Finally we reached Meningie Waterfront Motel where we found that we had been upgraded to a room with a lake view. There was indeed a nice view over Lake Albert but the room was minute. There was no table, one chair, a kettle (n toaster) and a minuscule wash basin in the bathroom with small shelves above making it rather difficult to wash one's face. However, when we saw the room we would have had, we were thankful for small (very small) mercies. It was, if anything, even smaller and was at a level with the car park so that anyone coming at night (as we did later on) would shine their headlights straight into the room. Now aware of this we did try to minimise the lighting that shone from the Beast.

The name Meningie is derived from an Aboriginal word meaning 'mud'. Our first impressions would have suggested that this was entirely appropriate!

We were recommended to go to the Old Cheese Factory (the motel only did breakfasts) where we had a good enough meal. We were met by a chap who was trying to do three things at the same time, so had very little idea of what was going on and was not helped by English being very clearly his second language. Observing other people there, it appeared that the main course was served to the table but you helped yourself to entrees or sweets, we think! As it was, we had very tasty fish & chips (our standard Friday fare) which was quite enough.

The following day the weather continued to be rather dull with odd spits and spots although we did have a few clear spells. We returned to a couple of spots on the Coorong and saw many birds although not perhaps the variety that I had hoped for. However, it is a very atmospheric place and gave us yet a different idea of the variations in scenery that can be found in this vast continent.

Early morning view over Lake Albert from our room

Early morning view over Lake Albert from our room

There's definitely a pelican there somewhere

There's definitely a pelican there somewhere

And our neighbourly pelican sails majestically by

And our neighbourly pelican sails majestically by

Two red-knecked stints

Two red-knecked stints

Australian shelducks and grey teal etc., on the Coorong

Australian shelducks and grey teal etc., on the Coorong

Pelicans on the Coorong

Pelicans on the Coorong

The Beast parked up an a rare high point

The Beast parked up an a rare high point

Panoramic view over the Coorong

Panoramic view over the Coorong

As the morning had not been ideal although interesting, we decided that we would return to Meningie and drive anticlockwise around Lake Albert. This proved to be a good move. The scenery was attractive and we had a nice little ferry crossing across the neck where Lake Albert and Lake Alexandrina meet. On the opposite side was the lighthouse at Point Malcolm, the only freshwater lighthouse in the Southern Hemisphere. We stopped there at a campsite for a picnic lunch break, under cover from some drizzle and were pleased to see a good number of Whiskered Terns either perched on telegraph wires or wheeling around in the air.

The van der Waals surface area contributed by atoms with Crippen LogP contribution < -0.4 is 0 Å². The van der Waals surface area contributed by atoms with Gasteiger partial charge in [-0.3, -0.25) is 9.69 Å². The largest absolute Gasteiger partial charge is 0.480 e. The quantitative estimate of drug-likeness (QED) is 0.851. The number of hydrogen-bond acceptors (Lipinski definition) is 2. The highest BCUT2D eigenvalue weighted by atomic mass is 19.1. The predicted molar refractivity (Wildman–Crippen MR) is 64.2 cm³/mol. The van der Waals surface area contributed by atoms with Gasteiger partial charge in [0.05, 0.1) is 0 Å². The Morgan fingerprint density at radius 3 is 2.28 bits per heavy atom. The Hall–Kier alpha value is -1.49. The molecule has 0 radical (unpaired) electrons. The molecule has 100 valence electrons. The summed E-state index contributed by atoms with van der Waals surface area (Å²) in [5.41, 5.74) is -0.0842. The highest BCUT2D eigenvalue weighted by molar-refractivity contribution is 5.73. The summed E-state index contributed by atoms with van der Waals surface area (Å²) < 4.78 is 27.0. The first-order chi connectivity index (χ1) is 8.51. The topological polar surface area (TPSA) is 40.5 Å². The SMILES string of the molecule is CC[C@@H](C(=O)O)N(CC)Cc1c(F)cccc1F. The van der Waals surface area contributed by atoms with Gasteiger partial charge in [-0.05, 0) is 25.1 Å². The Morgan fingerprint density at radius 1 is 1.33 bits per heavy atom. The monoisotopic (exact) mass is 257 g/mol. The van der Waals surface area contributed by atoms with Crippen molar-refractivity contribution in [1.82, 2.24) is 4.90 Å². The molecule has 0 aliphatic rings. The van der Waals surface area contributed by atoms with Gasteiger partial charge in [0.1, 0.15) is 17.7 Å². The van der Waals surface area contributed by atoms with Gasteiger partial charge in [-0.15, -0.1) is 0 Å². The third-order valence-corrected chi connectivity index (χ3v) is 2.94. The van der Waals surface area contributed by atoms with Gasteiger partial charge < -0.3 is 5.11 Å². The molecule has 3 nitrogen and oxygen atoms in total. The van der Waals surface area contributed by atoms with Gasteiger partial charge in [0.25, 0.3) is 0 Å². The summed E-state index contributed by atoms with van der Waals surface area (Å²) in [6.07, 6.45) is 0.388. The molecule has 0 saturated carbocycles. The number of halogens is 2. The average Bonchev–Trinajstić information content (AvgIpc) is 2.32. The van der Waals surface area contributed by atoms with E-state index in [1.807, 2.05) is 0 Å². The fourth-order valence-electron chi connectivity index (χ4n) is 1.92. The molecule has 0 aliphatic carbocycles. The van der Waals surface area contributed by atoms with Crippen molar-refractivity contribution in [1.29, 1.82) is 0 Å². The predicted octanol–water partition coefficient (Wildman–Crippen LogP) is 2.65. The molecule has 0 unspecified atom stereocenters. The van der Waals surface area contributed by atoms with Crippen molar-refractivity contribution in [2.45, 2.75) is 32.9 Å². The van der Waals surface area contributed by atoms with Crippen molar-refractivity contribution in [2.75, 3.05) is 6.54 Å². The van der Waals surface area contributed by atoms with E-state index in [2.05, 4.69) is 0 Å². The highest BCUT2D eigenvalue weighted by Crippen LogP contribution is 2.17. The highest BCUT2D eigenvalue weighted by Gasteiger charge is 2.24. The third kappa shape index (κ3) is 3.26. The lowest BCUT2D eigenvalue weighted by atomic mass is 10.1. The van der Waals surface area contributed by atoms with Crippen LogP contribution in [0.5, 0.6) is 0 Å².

Lake Albert was named by George Gawler, Governor of South Australia, after Prince Albert, the consort of Queen Victoria. Charles Sturt had been tracing the course of the Murrumbidgee when he came across a river, which he named the Murray, after Sir George Murray, and followed this to a large lake which he named Lake Alexandrina after the princess who would become Queen Victoria. The river winds its way out of the lake through to the Southern Ocean. By chance, we have been close to the source of the Murray, in the Snowy Mountains, met it again at Echuca-Moama, drove by the lake into which it flows and subsequently drove over the river at Murray Bridge. It has been a good companion.

Bobbie having a tantrum on the ferry crossing, I think Jetset was ignoring her

Bobbie having a tantrum on the ferry crossing, I think Jetset was ignoring her

Point Malcolm lighthouse

Point Malcolm lighthouse

Whiskered terns at Point Malcolm

Whiskered terns at Point Malcolm

A short distance further round we had a side trip to the Aboriginal community of Raukkan where there is a lovely little church. Both the church and an image of David Unaipon, a Raukkan-born inventor and writer, are featured on the $50 note - a nice bit of trivia! The name Raukkan is derived from the Aboriginal word meaning 'meeting place' but was only used from 1982 when the Aboriginal community renamed it from Point McLeay.

Raukkan church

Raukkan church

Raukkan church

Raukkan church

Part of the community with mural across the side of a building

Part of the community with mural across the side of a building

As we continued around the western side of the lake we saw Cape Barren Geese and Black-tailed Native Hens as well as more distantly, various waterfowl.

Cape Barren geese

Cape Barren geese

Black-tailed native hens

Black-tailed native hens

When we saw a signpost to the Coorong we decided to have one last look but this was not very productive although on the way back we saw a Nankeen Kestrel wheeling around and then land on a fence post by the road where I was able to get a good photo (Judith was driving). Having taken a photo, I then noticed another raptor sitting on a fence post a few yards further on. This turned out to be a beautiful little Hobby and I was delighted to again be able to get a good photo.